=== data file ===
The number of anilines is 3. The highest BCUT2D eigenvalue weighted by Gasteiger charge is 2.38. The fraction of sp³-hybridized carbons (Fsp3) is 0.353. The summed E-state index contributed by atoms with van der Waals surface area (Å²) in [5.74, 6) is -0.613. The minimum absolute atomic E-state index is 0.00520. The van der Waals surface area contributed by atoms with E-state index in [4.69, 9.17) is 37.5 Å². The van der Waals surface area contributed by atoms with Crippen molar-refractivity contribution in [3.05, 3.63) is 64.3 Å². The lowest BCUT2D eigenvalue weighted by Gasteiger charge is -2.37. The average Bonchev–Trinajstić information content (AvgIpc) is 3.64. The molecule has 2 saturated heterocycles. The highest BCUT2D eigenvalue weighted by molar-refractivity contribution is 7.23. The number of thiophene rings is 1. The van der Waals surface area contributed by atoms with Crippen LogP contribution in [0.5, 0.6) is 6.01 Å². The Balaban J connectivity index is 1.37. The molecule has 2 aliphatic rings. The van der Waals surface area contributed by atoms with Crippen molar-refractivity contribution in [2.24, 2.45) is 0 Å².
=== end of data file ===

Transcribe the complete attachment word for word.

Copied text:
The number of anilines is 3. The highest BCUT2D eigenvalue weighted by Gasteiger charge is 2.38. The fraction of sp³-hybridized carbons (Fsp3) is 0.353. The summed E-state index contributed by atoms with van der Waals surface area (Å²) in [5.74, 6) is -0.613. The minimum absolute atomic E-state index is 0.00520. The van der Waals surface area contributed by atoms with E-state index in [4.69, 9.17) is 37.5 Å². The van der Waals surface area contributed by atoms with Crippen molar-refractivity contribution in [3.05, 3.63) is 64.3 Å². The lowest BCUT2D eigenvalue weighted by Gasteiger charge is -2.37. The average Bonchev–Trinajstić information content (AvgIpc) is 3.64. The molecule has 2 saturated heterocycles. The highest BCUT2D eigenvalue weighted by molar-refractivity contribution is 7.23. The number of thiophene rings is 1. The van der Waals surface area contributed by atoms with Crippen LogP contribution in [0.5, 0.6) is 6.01 Å². The Balaban J connectivity index is 1.37. The molecule has 2 aliphatic rings. The van der Waals surface area contributed by atoms with Crippen molar-refractivity contribution in [2.24, 2.45) is 0 Å².